Recently, many primary health providers have been bombarded with questions about the latest shingles vaccine, Shringrix made by GlaxoSmithKline.
I have seen few cases of Shingles recently – both confirmed and false ones which have prompted me to look closer at the current recommended approach – to treat or to prevent? Shingles or herpes zoster is caused by a varicella-zoster virus (VZV), also known as human herpes virus 3 (HHV3). It is the same virus that causes chicken pox in kids. But in Shingles, it is a result of latent reactivation within the sensory ganglia of the nervous system.
I realize there is so much talk and education on how we should prescribe antibiotic more appropriately. A discussion on antibiotic stewardship may sound very sexy but the public may not be able to connect to such term. In essence, antibiotic stewardship is an initiative to promote appropriate antibiotic prescribing, to improve patient outcomes and to reduce antibiotic resistance. Maybe making it personal will help – and I mean let’s look at my daughters’ antibiotic use.
Medicine can be messy business – that’s because medical knowledge keeps evolving and practice guidelines will change with time based on new evidence. But before we can definitely change practice, there is often a period with no black or white answer but many shades of grey. In addition, medical decisions aren’t so simple when patient factors, risks of treatment and benefits of treatment all need to be considered simultaneously.
John Dole is a 75 year old men with a past medical history of hypertension, epilepsy and diabetes. Is current medications include:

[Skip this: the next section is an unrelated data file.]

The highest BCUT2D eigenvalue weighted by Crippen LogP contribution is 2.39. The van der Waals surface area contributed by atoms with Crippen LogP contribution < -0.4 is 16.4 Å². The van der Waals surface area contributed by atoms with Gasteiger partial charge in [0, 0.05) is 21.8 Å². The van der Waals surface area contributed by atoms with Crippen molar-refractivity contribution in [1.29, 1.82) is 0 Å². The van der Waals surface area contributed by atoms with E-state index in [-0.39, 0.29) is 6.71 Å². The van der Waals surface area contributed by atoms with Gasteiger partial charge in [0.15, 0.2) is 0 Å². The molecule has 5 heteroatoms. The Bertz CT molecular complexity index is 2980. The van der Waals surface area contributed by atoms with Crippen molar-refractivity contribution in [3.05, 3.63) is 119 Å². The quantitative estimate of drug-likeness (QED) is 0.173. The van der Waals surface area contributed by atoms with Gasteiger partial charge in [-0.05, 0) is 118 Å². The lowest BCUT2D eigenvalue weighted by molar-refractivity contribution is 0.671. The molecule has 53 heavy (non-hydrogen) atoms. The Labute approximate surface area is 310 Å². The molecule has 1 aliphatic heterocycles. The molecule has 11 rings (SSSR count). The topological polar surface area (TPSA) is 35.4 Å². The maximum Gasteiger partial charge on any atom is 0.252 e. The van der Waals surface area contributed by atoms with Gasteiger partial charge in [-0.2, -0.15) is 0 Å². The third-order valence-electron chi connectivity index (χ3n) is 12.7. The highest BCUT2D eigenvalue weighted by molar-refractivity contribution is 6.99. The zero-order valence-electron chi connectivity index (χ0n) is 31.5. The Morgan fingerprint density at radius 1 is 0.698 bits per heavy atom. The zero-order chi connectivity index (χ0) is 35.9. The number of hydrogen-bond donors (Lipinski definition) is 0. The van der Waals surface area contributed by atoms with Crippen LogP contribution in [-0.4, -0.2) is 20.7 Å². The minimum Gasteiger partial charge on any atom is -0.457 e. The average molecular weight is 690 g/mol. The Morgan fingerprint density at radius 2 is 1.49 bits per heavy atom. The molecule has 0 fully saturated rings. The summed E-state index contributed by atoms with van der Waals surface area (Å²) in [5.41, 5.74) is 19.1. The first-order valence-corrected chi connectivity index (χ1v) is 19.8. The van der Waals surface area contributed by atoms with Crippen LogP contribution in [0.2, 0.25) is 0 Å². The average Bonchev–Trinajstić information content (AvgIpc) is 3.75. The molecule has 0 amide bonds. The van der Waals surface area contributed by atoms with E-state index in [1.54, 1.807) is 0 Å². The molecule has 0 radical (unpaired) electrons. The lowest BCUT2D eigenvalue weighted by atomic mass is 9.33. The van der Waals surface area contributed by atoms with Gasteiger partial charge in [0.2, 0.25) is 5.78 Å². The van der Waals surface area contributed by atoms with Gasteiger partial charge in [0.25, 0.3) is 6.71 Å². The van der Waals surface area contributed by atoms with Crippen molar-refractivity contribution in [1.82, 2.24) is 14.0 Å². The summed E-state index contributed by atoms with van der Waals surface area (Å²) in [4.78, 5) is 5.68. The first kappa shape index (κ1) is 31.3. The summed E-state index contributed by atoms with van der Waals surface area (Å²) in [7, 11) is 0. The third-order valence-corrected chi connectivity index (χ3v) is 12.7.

- Metformin 1000mg po BID,
- Phenytoin 300mg po BID,
- Carbamazepine 300mg po BID
- Hydrochlorothiazide 25mg po daily
He is clinically stable. The drug levels for phenytoin and carbamazpines are within therapeutic range and his lab results are unremarkable except for a mild agranulocytosis (low white blood cell count), with ANC of 1.2 x 109 cells/L. His family physician asked me if the neutropenia is due to his medications. If so, which one?
Recently, the sky rocketing cost of EpiPen in US has made headlines in several news outlets. Epi-Pen is merely an auto-injector device containing epinephrine which can be a life saving medication for individuals experiencing an anaphylactic reaction. The drug has been around for ages and cheap to make but because of its life saving potential, many manufacturers may have taken advantage of it and has priced it higher than it should.
Closer to home in Canada, it is not nearly as expensive but is still not cheap. My family has recently discovered that we also need to carry an Epi-Pen. For two auto-injectors of Epi-Pen Jr, it costs just over $200 CAD. But the real cost of carrying an Epi-Pen is more than its monetary value.
I am always reading something conflicting about steroids. They are good for you and they are also bad for you. The latest controversy is the role of inhaled corticosteroids in Chronic Obstructive Pulmonary Disease. Unlike asthma, the use of inhaled corticosteroids (ICS) has never demonstrated their clinical benefits consistently. They have been shown to improve symptoms, lung function and quality of life as well as reducing exacerbation in patients with FEV1 of less than 60% predicted. However, inhaled corticosteroids have not been demonstrated to prevent the progression of the disease nor to improve survival. Continue reading Inhaled Corticosteroids in COPD – To Abhor or to Adore?